Dogwood, Tulip Poplar, and White Oak Leaves

Scientific names: Cornus florida, Liriodendron tulipifera, and Quercus alba

All of these different types of trees can be found throughout Piedmont Park! Our Park has an incredible range of diversity when it comes to trees. Each type of tree goes through changes as the seasons pass and also provide a habitat for critters small and large. Check out our virtual tree tours or use our walking tour guide to check them out for yourself!
Leading Artist: Kaycee Walker

Cherokee Rose

Scientific name: Rosa laevigata

The Cherokee Rose is Georgia’s state flower and can be found statewide. The flower is named after the Cherokee indian tribe. The flowers bloom in the springtime and the white petals have a velvety texture.
Leading Artist: Kaycee Walker

Do you love these beautiful social distancing circles? Consider donating to the Piedmont Park Conservancy and check out @PiedmontLearns on Instagram!

Piedmont Park Conservancy Receives 25 Recycling Bins from Keep America/Coca-Cola Public Spaces Recycling Bin Grant

Keep America Beautiful® and The Coca-Cola Foundation has awarded the Piedmont Park Conservancy 25 new recycling bins as part of the Coca-Cola Public Spaces Recycling Bin Grant Program. The Program aims to promote recycling in public spaces throughout Atlanta.

“As Atlanta’s crown jewel, it is vital for Piedmont Park to set a high standard in green efforts such as recycling. Therefore, we are proud and grateful to receive recycling bins from Keep America Beautiful and The Coca Cola Foundation,” says Mark Banta, President and CEO of the Piedmont Park Conservancy. “The new bins are an integral part of our continuous mission to maintain the Park’s pristine nature.”


For the past 13 years, The Coca-Cola Foundation has supported the Public Spaces Recycling Bin Grant Program, which has donated recycling bins to more than 1,000 communities in all 50 states and the District of Columbia. Over the history of the program, more than 37,000 public space recycling bins have been awarded, providing opportunities for recycling on the go to more than two million people daily.

Grant recipients are chosen by Keep America Beautiful based on their potential to collect cans and bottles, as well as other factors such as creating or expanding access to recycling; providing exposure or access to collection bins; providing access in environmentally sensitive areas; and the potential of recycling efforts to increase recycling participation in the community. A full list of this year’s Coca-Cola Public Space Recycling Bin Grant recipients is available at bingrant.org.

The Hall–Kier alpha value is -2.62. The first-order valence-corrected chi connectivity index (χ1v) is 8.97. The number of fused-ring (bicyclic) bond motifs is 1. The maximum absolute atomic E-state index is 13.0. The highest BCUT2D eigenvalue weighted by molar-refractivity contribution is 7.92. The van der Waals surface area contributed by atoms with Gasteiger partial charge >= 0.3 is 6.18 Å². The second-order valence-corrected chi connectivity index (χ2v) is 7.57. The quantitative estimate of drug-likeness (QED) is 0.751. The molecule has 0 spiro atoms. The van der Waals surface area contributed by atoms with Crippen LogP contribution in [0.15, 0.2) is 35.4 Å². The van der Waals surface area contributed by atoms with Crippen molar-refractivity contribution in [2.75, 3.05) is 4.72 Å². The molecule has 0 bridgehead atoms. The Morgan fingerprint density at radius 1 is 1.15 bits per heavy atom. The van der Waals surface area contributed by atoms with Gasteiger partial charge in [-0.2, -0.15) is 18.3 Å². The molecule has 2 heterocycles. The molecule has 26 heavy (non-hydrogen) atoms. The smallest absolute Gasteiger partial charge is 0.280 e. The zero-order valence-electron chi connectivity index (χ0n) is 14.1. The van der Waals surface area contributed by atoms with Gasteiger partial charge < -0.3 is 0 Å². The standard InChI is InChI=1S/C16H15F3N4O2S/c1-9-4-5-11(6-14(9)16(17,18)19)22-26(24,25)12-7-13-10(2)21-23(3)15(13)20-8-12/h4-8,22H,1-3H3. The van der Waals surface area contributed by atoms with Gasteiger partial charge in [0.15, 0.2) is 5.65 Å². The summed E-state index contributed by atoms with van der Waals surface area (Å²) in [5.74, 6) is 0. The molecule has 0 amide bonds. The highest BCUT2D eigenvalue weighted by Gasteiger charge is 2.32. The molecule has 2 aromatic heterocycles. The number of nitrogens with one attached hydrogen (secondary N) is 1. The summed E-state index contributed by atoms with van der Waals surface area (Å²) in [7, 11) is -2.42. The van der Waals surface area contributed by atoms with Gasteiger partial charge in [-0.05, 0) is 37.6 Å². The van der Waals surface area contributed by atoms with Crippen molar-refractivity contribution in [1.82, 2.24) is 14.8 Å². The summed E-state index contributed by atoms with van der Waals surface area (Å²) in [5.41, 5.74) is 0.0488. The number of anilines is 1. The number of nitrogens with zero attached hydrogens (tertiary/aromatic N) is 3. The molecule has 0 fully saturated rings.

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About Piedmont Park Conservancy
The Piedmont Park Conservancy is a member and donor funded nonprofit organization working in partnership with the City of Atlanta to maintain and enhance historic Piedmont Park. Founded in 1989, the Conservancy raises over $3 million each year to enhance and maintain the park. Today, the Conservancy manages over 90% of the overall maintenance and security of Piedmont Park.

About Keep America Beautiful
Keep America Beautiful, the nation’s leading community improvement nonprofit organization, inspires and educates people to take action every day to improve and beautify their community environment. Established in 1953, Keep America Beautiful strives to End Littering, Improve Recycling and Beautify America’s Communities. We believe everyone has a right to live in a clean, green and beautiful community, and shares a responsibility to contribute to that vision. Behavior change – steeped in education, research and behavioral science – is the cornerstone of Keep America Beautiful. We empower generations of community and environmental stewards with volunteer programs, hands-on experiences, educational curricula, practical advice and other resources. The organization is driven by the work and passion of more than 600 Keep America Beautiful affiliates, millions of volunteers, and the collaborative support of corporate partners, social and civic service organizations, academia, municipalities, elected officials, and individuals. Join us on Facebook, Instagram, Twitter and YouTube. Donate and take action at kab.org.

About the Coca Cola Foundation
The Coca-Cola Foundation is the global philanthropic arm of The Coca-Cola Company. Since its inception in 1984, The Foundation has awarded more than $1 billion in grants to support sustainable community initiatives around the world. For more information about The Coca-Cola Foundation, please visit: https://www.coca-colacompany.com/foundation.

Media Contact: Amy Han Risher